1 Year On, Nishi Kyushu Shinkansen Boosts Tourism, Migration
10:44 JST, September 26, 2023
Saga, Sept. 26 (Jiji Press)—The Nishi Kyushu Shinkansen Line connecting the southwestern Japan prefectures of Nagasaki and Saga, which opened one year ago, has boosted local tourism and efforts to promote migration to areas serviced by the bullet train line.
Still, it remains unclear whether the central and Saga prefectural governments can work out a plan to extend the bullet train services to Shin-Tosu Station to reach the Kyushu Shinkansen Line, enabling passengers to get to Hakata Station in Fukuoka Prefecture, a Saga neighbor, without transfers.
Over 2.37 million passengers had used the Nishi Kyushu Shinkansen Line, operated by Kyushu Railway Co., or JR Kyushu, as of Sept. 15. Many tourists have visited places along the line, which opened on Sept. 23, 2022, aided by government efforts to spur tourism and economic recovery from the COVID-19 crisis.
Taishoya, a “ryokan” Japanese-style inn at the center of a hot spring resort 2 kilometers from the line’s Ureshino-Onsen Station in Ureshino, Saga, said that it served some 42,000 guests between last September and the end of last month, up by about 40 pct from the same period four years before.
Tsuyoshi Yamaguchi, vice president of Taishoya and also chief of the local tourism association, said that the number of visitors has surpassed levels marked prior to the COVID-19 pandemic. But he added that the question is whether many visitors will come after the end of the government’s tourism promotion initiative.
“The tourism association will take the lead in working with neighboring municipalities to come up with various measures, such as making tour plans,” Yamaguchi said.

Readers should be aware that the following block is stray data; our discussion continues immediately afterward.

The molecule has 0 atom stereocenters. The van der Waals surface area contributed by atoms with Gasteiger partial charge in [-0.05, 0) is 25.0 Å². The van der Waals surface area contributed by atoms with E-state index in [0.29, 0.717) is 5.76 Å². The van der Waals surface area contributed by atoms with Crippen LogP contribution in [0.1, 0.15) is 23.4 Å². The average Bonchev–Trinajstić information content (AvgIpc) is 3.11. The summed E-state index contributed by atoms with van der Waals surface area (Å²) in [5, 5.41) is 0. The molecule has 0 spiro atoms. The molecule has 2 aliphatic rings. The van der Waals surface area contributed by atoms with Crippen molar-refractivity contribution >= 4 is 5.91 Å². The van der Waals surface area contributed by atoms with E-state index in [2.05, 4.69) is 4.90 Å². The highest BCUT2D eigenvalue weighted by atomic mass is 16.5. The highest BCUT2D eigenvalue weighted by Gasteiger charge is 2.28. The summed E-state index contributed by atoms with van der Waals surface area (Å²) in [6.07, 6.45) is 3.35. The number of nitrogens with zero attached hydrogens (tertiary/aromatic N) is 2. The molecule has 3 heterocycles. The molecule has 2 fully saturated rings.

Takeo-Onsen Station in Takeo, also Saga, has become easier to travel to since the opening of the Nishi Kyushu Shinkansen Line. The northern terminal station of the line is used by passengers to transfer to and from conventional train lines, while the number of express trains to Fukuoka has increased.
Taking advantage of the convenient transportation environment, the Takeo city government has launched measures to support people moving into the city, such as subsidizing commuter passes for workers and students.
The city, which had been suffering population declines, enjoyed a net inflow of 143 residents between last September and July this year.
“We want to put the brakes on the declining population and promote the city’s development,” a Takeo municipal official said.
Meanwhile, obstacles still remain to extending the Nishi Kyushu Shinkansen services to Shin-Tosu Station to connect with the Kyushu Shinkansen Line.
JR Kyushu and the Nagasaki prefectural government are eager to realize the Nishi Kyushu Shinkansen operations between Shin-Tosu and Takeo-Onsen stations in order to boost convenience and profitability. But Saga is strongly opposed to construction of a full-standard Shinkansen line for the section, sought by the central government, due to concerns over huge costs and a reduction of conventional line services.
The two sides had discussions from various perspectives over the issue from 2020, but talks have not been held since February this year. Local communities are left waiting while the negotiations remain deadlocked.
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